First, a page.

Open Book: Welcoming Spring

Welcoming spring, observing Lent: it’s a season of new books for me.

I often select a familiar devotional to read during Lent, and sure enough, there’s Fulton Sheen’s Life of Christ in this year’s rotation. I’ve added a work of fiction that’s a stretch for me on several counts: Silence by Shūsako Endō, first published in 1997, translated from Japanese by William Johnston. The story of a handful of Portuguese priests and the Japanese people they evangelized in the seventeenth century is painfully illuminating. What does it mean to be a missionary and an apostate (a word seldom heard in my neck of the woods)? What is Christian witness? How do Christian neophytes grow in faith – sometimes to astonishing degrees – when priests are scarce and persecution is everywhere? I’m still in the midst of the book, and already I know it will leave me with even more questions. It’s a beautiful work, understated rather then melodramatic, difficult but not obscure.

Book cover for "Silence" by Shusaku Endo

I’m loving the fresh look at Dorothy Day in a book by Kate Hennessy, her granddaughter, who writes like a dream. Dorothy Day: the World Will Be Saved by Beauty is subtitled “an intimate portrait of my grandmother.”

Book cover of "Dorothy Day: the World Will Be Saved by Beauty" by Kate Hennessy

I’m not sticking to spiritual fare this month. I’ve just finished Carl Bernsteins’s memoir Chasing History: A Kid In the Newsroom. Anyone of my generation will remember Bernstein’s journalistic partnership with Bob Woodward, but I know younger readers might not know of him. I recommend Chasing History to one and all, whether familiar with Bernstein or not. The book covers the first years of Bernstein’s professional life, beginning as a high school student who was much more interested in journalism than in classwork. He brings the now-defunct Washington Star newspaper to life for readers of this generation. He writes with a sharp eye for events and with affectionate memory for the pros who served as his mentors and co-workers. I read this for fun – and learned a thing or two while I was at it.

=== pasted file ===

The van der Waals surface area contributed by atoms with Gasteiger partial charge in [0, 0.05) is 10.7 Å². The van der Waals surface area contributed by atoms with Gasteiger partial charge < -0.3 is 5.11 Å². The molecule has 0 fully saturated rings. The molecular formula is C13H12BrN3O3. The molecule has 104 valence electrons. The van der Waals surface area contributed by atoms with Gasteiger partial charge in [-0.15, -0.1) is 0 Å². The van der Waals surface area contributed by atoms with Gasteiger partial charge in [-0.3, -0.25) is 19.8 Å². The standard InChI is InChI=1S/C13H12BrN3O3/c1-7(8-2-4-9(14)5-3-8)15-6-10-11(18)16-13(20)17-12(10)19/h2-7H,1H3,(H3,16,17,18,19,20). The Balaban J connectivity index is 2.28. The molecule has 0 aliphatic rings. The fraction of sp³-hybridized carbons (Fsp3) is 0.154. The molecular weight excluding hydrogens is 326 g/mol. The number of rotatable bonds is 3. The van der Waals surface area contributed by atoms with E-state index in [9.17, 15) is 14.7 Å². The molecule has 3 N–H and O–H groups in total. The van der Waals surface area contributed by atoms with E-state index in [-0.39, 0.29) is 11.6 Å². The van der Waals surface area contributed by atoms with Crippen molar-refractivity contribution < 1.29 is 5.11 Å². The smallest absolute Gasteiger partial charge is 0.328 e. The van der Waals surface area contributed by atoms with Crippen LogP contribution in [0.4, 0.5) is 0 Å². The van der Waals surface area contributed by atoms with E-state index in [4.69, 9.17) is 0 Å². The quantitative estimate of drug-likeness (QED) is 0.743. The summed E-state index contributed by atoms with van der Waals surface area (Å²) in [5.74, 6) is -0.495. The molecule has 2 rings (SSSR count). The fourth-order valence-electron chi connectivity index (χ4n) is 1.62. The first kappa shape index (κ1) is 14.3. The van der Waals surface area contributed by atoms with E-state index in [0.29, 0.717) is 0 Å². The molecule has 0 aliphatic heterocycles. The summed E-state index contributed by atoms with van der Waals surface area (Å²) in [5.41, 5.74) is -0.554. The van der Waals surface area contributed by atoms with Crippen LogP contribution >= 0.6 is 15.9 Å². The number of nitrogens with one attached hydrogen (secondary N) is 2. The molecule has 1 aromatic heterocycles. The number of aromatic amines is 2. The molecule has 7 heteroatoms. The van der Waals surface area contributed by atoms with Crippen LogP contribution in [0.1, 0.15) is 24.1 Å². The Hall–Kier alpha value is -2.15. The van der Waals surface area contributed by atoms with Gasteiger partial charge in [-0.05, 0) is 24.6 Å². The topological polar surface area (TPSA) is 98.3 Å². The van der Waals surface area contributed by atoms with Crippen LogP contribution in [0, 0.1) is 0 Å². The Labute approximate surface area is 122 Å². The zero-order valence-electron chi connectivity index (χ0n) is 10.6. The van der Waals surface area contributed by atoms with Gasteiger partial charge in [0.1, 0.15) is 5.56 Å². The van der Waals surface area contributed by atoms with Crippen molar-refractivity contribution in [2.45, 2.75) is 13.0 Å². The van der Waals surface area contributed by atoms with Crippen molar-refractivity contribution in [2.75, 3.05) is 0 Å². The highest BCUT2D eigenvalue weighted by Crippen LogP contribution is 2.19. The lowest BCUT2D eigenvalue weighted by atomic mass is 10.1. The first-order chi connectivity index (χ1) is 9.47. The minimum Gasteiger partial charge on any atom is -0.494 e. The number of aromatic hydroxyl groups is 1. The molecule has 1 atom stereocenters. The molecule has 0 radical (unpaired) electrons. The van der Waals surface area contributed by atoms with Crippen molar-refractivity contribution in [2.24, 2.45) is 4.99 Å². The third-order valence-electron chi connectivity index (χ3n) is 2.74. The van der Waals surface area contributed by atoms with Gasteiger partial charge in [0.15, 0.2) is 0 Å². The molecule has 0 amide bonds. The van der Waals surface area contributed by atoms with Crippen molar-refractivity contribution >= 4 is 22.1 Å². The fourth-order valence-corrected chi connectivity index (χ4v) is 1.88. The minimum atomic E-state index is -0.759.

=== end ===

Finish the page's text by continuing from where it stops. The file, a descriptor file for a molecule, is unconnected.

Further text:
book cover of "Chasing History: A Kid in the Newsroom" by Carl Bernstein

#OpenBook is a monthly blog linkup by Carolyn Astfalk, featuring a roundup of bloggers and the books they’re exploring.

Discovering Dorothy Day’s “The Long Loneliness”

Odiorne State Park, New Hampshire

(Original version published on Goodreads.)

I suspect Dorothy Day would have winced at the word “legendary” in the subtitle assigned to her memoir: the autobiography of the legendary Catholic social activist. Humility informs every page of The Long Loneliness. So does clear and inviting prose, a testament to Day’s experience as a journalist. She was a 20th-century treasure.

Up until now, Dorothy Day has been to me the subject of magazine articles and other people’s blog posts, some quite critical (not that criticism was likely to deter her). Picking up Day’s 1952 memoir was a revelation to me.

Continue reading “Discovering Dorothy Day’s “The Long Loneliness””